What Your Stressed-Out Officemates May Value Most This Holiday Season Everyone needs a magnetic decision maker.
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For people you spend 40 hours per week with, coworkers can be remarkably tough to shop for. You want to get them something personal, of course. But how personal is too personal? If Will wears a lot of crazy socks, would he want more? Or is buying clothing for coworkers over the line? Bob, who bikes to work, might like a rear light -- but he also might see it as a sign of over-protectiveness.
There's one vein of gifts, though, that nobody at work will mind you tapping -- stress reduction. Stress is the blood that circulates the office body. Although it concentrates in particularly active areas, it fills every appendage. It's so common, in fact, that 87 percent of U.S. workers lose sleep over work at least occasionally, an Accountemps study published this past March showed.
Gifts that slay stress.
No matter how well they hide it, nearly all of your work friends are stressed out. The question is, which gift aligns best with each person's source of stress?
1. "WTF!? (Willing to Fail)"
Fear of failure is a workplace epidemic. This past April, an Ernst & Young survey found that just one in four American workers felt they had permission to fail at work.
If it's clear that the stress to succeed is getting to someone on your team, get them this book by Brian Scudamore. In it, the founder and CEO of 1-800-GOT-JUNK reveals that he was plagued by panic attacks throughout his first decade in business. In time, however, he learned to accept failure. Eventually, he even started to see it as an ally.
For example, Scudamore shares a story about how he'd hired a few franchisees rashly when he was trying to get his brand off the ground. That mistake turned out to be the seed of Scudamore's hiring philosophy -- searching tirelessly for the right person, even if it means leaving a role unfilled.
2. A virtual assistant subscription
There's a reason so many executives hire an assistant: When you're working full time, there truly isn't enough time in the day to get everything done.
If you have a colleague who's always rushing to their next task, consider hiring them some help. A virtual assistant may not be able to take their meetings for them, but you might be surprised at what a VA can do. From sorting emails to booking appointments to transcribing voicemails, VAs can tackle those in-between tasks that tend to pile up during busy periods.
Aren't VA services too expensive for a casual gift? Not necessarily. Fancy Hands offers a gift plan that includes five tasks per month for two months for just $60. If that's still too much, offer to take a few tasks from them yourself.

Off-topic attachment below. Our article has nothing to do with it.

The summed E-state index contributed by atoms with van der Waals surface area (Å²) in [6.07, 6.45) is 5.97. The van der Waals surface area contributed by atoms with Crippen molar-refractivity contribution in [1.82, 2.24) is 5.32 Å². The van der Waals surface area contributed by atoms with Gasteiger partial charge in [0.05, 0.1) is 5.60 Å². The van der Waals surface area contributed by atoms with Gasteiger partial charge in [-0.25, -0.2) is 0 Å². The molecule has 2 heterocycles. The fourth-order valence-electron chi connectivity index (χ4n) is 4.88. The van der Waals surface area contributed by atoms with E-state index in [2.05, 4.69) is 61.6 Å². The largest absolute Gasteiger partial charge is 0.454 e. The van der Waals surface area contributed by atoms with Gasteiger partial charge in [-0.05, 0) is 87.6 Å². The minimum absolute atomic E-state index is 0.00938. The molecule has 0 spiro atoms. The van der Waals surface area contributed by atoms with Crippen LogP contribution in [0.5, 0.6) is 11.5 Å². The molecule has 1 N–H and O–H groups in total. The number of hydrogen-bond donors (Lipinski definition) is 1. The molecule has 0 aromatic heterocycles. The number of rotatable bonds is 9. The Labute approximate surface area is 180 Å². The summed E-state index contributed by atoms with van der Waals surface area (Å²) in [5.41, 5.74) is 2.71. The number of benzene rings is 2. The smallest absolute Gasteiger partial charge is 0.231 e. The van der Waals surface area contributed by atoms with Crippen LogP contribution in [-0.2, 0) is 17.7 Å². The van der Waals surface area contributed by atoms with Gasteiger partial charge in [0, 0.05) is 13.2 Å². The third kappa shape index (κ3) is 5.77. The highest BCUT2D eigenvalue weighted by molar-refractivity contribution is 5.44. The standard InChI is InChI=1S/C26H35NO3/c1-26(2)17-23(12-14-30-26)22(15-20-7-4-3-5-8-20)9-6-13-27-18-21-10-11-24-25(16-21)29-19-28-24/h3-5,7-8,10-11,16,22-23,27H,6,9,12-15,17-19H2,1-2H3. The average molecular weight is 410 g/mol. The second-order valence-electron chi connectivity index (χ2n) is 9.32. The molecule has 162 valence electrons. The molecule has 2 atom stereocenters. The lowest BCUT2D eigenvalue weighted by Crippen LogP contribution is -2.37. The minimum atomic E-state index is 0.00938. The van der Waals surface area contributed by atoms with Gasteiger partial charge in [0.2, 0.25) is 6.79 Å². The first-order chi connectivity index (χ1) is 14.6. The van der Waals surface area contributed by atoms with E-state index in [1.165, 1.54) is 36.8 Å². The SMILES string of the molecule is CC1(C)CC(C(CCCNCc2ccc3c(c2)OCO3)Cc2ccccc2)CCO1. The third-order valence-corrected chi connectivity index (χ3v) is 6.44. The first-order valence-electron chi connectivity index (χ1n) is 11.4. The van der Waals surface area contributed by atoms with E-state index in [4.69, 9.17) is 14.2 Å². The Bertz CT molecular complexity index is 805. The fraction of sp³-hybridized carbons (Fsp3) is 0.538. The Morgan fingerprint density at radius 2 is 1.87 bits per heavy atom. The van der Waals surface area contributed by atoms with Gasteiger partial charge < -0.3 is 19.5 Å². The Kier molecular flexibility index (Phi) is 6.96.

Sometimes, the best remedy for stress is a reminder that persistence pays off. Written by Angela Duckworth, the daughter of a scientist who derided her lack of "genius" -- who's now a university professor -- "Grit" is a testament to the power of passion and perseverance.
Think of this New York Times bestseller as a character study in success. "Grit" takes the reader to visit freshmen at West Point, finalists in the National Spelling Bee, and executives like JP Morgan CEO Jamie Dimon. Duckworth weaves their stories together into a refreshing argument for tenacity over talent.
Who at work most needs this book? Look for the hard worker who lacks confidence in his or her skills. Someone who's suffered a recent setback, such as a demotion, might be a particularly smart choice.
4. A magnetic decision maker
Should you go out for lunch today? Are the more expensive pens worth it? Should you catch your manager before she leaves or wait until tomorrow to ask for time off?
Every day, you make dozens of decisions at work that don't actually matter. The trouble is, every one of them creates decision fatigue, which can leave you feeling drained when it comes time to make mission-critical choices.
Although your boss probably wouldn't like you, or any other employee, making big calls by means of a magnetic ball, she shouldn't mind you leaving the smaller ones up to fate. Get this gift for the indecisive person on your team. If he can't decide whether he likes it, tell him to test it out.
5. An under-desk elliptical
Believe it or not, exercise works about as well as medication for reducing anxiety symptoms. Plus, it's free, feels good, and has essentially no negative side effects
If there's someone on your team who seems frazzled all the time, consider getting them this gift. Just be sure you know the recipient well. At $87, it's a bit more expensive than other gifts on this list. Remember, too, that gifting exercise equipment can also stir unintended implications about the receiver's weight or health habits.
You may not be the gift guru of your office, but you can bet everyone could do with a little less stress. Now, you just need to pair gifts with the right people, order them on time, wrap them, hide them until the big reveal, and be a gracious gifter. Stressed out? Go ahead -- get one of each for yourself.